For centuries, church bells have summoned, celebrated, reminded and commemorated. Originally, they served communities as a tool of mass communication for both spiritual and secular matters. Today, though the onset of modern mass communication like radio, television and the internet has decreased the breadth of church bells' communicative role, they nevertheless retain much of their original meaning.
In the Middle Ages, the typical European town was built around its church. The church bells announced certain community events and called the townspeople to prayer and Mass. In Medieval churches, different rings and bells indicated feast days, the type of church service and if a sermon would be preached. According to Bishop Michael Pfeifer of the Catholic Diocese of San Angelo, Texas, bells were meant to symbolise God's voice calling the people to prayer, to church services and to Christ.
Several churches continue to ring their bells as calls to prayer and mass. The Cathedral Church of the Sacred Heart in San Angelo rings its bells at 6 a.m., noon and 6 p.m. for the Angelus prayer or Hail Mary. Several churches signal the Angelus prayer with three sets of three chimes. Additionally, churches often ring bells at the start of church services. The manner of ringing varies from church to church, though generally the bells start ringing 15 minutes before the service begins. In Rome, churches continue to announce fast days by ringing for 15 minutes the evening before.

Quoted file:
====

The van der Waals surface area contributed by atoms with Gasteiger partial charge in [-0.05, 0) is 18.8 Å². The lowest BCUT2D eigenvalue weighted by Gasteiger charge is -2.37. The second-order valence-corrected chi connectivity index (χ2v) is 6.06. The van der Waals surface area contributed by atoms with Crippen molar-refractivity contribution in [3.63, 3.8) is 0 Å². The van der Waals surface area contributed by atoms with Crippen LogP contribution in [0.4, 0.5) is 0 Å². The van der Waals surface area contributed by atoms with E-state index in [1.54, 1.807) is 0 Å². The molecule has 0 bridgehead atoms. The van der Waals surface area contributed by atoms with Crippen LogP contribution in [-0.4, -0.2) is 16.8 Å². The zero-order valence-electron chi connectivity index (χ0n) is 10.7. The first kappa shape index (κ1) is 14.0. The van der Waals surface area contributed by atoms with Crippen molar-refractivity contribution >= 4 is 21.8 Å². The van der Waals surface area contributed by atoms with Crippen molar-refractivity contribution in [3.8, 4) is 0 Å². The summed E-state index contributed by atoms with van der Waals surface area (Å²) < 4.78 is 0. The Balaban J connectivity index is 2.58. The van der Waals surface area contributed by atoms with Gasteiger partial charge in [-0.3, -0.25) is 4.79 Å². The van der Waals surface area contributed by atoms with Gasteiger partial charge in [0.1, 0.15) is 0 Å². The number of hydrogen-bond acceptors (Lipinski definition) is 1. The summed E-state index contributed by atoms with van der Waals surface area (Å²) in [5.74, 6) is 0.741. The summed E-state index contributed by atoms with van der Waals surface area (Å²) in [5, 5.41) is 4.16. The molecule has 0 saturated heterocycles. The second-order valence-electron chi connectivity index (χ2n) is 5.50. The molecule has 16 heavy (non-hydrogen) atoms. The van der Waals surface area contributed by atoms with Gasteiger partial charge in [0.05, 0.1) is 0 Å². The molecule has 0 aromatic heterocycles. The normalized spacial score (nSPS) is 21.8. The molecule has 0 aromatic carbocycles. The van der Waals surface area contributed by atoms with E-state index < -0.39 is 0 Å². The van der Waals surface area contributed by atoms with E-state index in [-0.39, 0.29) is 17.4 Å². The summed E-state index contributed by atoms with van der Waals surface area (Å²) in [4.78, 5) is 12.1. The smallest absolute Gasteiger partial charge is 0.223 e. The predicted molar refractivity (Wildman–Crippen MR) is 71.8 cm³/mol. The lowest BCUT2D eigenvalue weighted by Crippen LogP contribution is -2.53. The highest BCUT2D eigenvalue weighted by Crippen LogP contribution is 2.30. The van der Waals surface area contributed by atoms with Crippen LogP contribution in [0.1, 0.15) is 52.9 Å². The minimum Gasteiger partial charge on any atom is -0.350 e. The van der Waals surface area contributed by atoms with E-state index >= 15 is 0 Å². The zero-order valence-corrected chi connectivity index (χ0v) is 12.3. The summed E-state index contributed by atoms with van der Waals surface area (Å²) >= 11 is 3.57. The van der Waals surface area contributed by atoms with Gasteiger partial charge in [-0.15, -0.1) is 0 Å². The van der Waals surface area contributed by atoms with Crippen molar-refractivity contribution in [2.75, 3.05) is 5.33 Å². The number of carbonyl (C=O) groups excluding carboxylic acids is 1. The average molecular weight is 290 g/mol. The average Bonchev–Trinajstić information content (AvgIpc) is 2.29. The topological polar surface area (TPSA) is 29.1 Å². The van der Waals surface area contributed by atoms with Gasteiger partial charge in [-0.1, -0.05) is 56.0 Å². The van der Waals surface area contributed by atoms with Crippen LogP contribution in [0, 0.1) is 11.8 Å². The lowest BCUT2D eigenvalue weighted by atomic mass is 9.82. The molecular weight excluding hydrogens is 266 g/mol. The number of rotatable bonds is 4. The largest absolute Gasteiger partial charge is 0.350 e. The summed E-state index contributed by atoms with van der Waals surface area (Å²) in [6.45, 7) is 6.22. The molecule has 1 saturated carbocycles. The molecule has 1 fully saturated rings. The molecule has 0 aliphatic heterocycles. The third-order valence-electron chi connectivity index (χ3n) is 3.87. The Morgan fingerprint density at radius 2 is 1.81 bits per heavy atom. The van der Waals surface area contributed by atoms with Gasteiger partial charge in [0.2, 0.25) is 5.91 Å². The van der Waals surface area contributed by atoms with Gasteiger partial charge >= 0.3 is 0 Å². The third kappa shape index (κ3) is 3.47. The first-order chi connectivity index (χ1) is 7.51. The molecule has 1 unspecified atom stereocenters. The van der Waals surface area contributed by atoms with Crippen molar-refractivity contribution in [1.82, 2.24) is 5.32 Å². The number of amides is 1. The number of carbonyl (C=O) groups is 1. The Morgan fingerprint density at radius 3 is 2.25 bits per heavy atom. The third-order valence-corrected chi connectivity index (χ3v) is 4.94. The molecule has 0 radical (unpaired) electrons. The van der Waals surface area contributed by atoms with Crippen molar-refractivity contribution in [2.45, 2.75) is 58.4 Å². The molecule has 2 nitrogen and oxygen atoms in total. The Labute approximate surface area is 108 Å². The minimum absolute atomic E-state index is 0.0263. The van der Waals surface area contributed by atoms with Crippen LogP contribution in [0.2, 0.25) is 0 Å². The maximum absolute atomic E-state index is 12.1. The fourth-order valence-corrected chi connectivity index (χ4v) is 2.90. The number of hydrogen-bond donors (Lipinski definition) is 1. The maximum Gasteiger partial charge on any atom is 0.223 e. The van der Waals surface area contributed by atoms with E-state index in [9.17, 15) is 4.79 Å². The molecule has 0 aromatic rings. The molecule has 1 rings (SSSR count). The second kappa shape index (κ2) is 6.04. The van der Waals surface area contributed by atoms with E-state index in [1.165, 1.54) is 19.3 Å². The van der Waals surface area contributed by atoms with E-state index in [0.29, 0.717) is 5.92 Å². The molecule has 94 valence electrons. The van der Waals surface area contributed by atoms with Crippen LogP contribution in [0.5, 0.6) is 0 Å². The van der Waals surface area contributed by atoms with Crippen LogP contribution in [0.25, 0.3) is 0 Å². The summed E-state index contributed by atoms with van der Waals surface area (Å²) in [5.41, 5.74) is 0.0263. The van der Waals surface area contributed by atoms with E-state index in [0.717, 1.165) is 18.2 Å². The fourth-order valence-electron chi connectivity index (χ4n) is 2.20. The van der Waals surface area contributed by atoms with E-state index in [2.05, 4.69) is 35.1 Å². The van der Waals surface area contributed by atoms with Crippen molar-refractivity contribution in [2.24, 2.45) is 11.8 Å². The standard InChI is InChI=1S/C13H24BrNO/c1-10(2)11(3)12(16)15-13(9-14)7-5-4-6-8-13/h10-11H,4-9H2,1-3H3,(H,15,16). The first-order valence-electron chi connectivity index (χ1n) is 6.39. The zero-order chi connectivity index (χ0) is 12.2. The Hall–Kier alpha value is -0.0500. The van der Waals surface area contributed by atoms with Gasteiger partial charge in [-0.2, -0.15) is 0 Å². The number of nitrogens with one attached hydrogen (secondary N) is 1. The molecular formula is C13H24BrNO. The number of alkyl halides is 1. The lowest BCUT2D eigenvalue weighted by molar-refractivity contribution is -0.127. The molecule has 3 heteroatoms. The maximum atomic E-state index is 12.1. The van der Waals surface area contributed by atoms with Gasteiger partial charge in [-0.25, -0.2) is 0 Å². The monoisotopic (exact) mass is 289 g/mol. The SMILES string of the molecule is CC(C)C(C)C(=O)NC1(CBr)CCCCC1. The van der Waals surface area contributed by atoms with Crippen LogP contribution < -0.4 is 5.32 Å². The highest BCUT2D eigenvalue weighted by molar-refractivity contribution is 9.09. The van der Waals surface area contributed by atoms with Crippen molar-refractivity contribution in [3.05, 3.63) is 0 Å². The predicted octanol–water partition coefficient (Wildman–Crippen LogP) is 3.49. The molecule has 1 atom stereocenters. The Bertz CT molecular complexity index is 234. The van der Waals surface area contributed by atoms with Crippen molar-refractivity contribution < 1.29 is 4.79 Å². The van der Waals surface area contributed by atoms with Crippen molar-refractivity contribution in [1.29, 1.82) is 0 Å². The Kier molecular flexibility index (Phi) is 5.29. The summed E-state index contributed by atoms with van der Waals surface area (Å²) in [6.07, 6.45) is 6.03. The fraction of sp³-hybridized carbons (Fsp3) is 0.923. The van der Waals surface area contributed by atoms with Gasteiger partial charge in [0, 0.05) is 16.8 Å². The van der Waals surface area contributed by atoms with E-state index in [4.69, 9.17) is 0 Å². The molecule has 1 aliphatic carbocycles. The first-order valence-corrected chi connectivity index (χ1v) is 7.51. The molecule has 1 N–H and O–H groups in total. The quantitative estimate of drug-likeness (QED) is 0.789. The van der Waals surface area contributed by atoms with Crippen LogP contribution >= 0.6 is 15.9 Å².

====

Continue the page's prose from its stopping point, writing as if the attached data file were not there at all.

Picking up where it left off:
Bishop Pfeifer, when he worked in Oaxaca, Mexico, recalls that the bells rang every hour to mark the time. Church bells are most often used as timekeepers. They ring on the hour, with some marking the half-hour and some even the quarter-hour. To mark the hour, the bells ring according to the hour's number. For example, 11 rings would signify 11 o'clock. To mark the half-hour and quarter-hour, bells usually chime once.
Bells are also used to announce weddings or funerals. The death knell is tolled at the beginning of a funeral service. The toll is much slower than normal ringing, and occurs nine times if a man has died and six times if a woman has died. Sometimes the age of the deceased is tolled out. For example, if the deceased was 65, the bell would toll either 65 times or six times with a pause and then five times. At a wedding, the exact manner of ringing is extremely variable, though always vigorous and lively and at the conclusion of the ceremony.
The Greek and Russian Orthodox churches have many more complex bell rings. For example, ringing for an all-night vigil proceeds as follows: A single bell rings at the beginning of the service, followed by all bells rang three times. At the first reading, all bells ring twice and at the second reading, all bells ring once. At the Magnificat, a single bell rings nine times, and when the service concludes, all bells ring out three times.